Despite this change in sentiment, banking leaders recognise there is little chance of a return to the leverage-led boom of the recent past. Instead, they are set on limiting the damage that regulators might wreak in response to the havoc that the near-collapse of the banking system has inflicted on the global economy.

This is in itself a refreshing change. Through the depths of the crisis, few if any senior bankers stood up to be counted when it came to defending the role of finance in promoting economic health and wealth. Perhaps they reckoned that it was pointless, as no one was prepared to listen. More likely, and rightly, they were too engrossed in trying to save their own institutions.

But bank leaders can no longer be shy about promoting the role that they and finance as a whole play in oiling the wheels of global economics. And it is encouraging that, in a range of contributions from some of the leading figures in banking in this issue, they show a recognition that it is time to step up on behalf of the industry, and not just their own firms. Their continued existence may depend on it.

The over-riding issue is simple: banks must restore trust, among politicians, regulators, shareholders and the individual men and women who use their services.

That requires action in a host of areas, many of which are inter-related. They include: changing the way that bankers are compensated; proper understanding and management of risk; ending the fixation on short-term results; readjusting the earnings expectations of shareholders; and staving off the potentially nationalistic tendencies of regulators.

It is quite some challenge. Failure to rise to it will change banking for a generation, and with disheartening consequences.

But there is much to encourage. In the 40 years that Euromoney has covered global finance, the industry has faced many crises: the collapse of Bretton Woods, the crash of 1987, the emerging markets crises in Latin America and Asia in the 1990s, the fallout from Long-Term Capital Management, and the bursting of the internet bubble to name a few.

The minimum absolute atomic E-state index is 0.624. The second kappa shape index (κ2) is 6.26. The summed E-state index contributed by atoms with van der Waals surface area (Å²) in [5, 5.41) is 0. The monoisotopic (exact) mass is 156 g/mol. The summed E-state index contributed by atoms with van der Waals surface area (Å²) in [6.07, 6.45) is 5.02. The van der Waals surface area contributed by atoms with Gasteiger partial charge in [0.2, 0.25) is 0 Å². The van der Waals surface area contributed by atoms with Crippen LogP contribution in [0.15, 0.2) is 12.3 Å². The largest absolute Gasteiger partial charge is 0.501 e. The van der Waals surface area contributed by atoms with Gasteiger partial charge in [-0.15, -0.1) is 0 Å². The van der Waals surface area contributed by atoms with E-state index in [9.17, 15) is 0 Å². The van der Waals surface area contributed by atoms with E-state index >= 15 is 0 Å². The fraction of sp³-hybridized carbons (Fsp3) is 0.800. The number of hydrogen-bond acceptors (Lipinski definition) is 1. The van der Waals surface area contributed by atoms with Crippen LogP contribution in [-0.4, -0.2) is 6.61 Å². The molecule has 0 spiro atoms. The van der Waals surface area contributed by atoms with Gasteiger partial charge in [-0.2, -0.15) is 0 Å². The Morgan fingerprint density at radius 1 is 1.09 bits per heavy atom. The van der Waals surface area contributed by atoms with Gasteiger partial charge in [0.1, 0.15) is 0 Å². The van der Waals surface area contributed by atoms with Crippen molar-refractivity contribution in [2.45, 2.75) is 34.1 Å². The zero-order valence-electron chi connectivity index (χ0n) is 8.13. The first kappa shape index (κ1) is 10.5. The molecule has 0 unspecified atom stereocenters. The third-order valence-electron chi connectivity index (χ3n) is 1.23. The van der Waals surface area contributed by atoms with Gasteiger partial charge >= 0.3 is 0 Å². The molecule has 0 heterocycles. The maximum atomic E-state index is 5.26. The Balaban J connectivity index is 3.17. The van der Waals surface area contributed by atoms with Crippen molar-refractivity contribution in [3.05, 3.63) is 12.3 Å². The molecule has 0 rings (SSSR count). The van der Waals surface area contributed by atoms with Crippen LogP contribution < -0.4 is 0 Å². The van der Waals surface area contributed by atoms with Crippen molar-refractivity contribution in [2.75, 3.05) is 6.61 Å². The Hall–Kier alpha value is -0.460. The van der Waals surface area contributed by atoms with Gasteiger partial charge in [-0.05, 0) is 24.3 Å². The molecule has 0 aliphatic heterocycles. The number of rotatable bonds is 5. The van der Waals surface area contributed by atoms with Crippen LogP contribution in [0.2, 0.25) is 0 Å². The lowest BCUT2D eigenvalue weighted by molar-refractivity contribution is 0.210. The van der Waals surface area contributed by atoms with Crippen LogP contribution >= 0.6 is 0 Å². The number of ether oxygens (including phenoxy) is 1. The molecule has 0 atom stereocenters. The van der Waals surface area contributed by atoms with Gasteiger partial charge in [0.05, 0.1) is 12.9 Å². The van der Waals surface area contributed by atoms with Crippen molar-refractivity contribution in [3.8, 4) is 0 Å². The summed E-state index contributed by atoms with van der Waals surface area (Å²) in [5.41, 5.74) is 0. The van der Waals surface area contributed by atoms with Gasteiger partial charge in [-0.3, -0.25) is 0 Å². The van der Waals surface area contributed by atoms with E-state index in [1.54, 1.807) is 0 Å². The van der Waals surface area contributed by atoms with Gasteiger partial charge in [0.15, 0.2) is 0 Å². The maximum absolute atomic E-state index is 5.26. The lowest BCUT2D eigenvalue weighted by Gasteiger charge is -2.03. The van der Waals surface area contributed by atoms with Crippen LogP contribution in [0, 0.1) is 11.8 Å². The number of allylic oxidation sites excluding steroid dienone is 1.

Perhaps the recent crisis shows that the banking industry has at times been very poor at learning the lessons from the mistakes it makes. That is likely to remain the case, despite today’s fine rhetoric. Indeed, as Q1 earnings gave new confidence to banks after the disasters of 2008, there was already a feeling that some bankers’ memories were beginning to fade. It is unlikely that regulators will suffer from any similar loss of recall.

However, the aftermath of these previous crises shows that the capacity of finance to reinvent and renew should not be doubted. That renewal is led by the talented and driven people who work in the industry. It will not be any different this time around.

Therefore our 40th anniversary gives Euromoney a chance to look forward. We profile the firms and the individuals who will help to write a new and successful chapter in global finance. We’ve picked out old firms sticking to what they have always done best and whose time has come, or those adapting to new times; or relatively young businesses with a new offering, or a new take on an old one. We could have picked many more. Some will succeed; some will no doubt fail to live up to their own expectations.

But a new era presents new opportunities for those who spot them and build the right model to exploit them. That’s the beauty of finance. Long may it continue.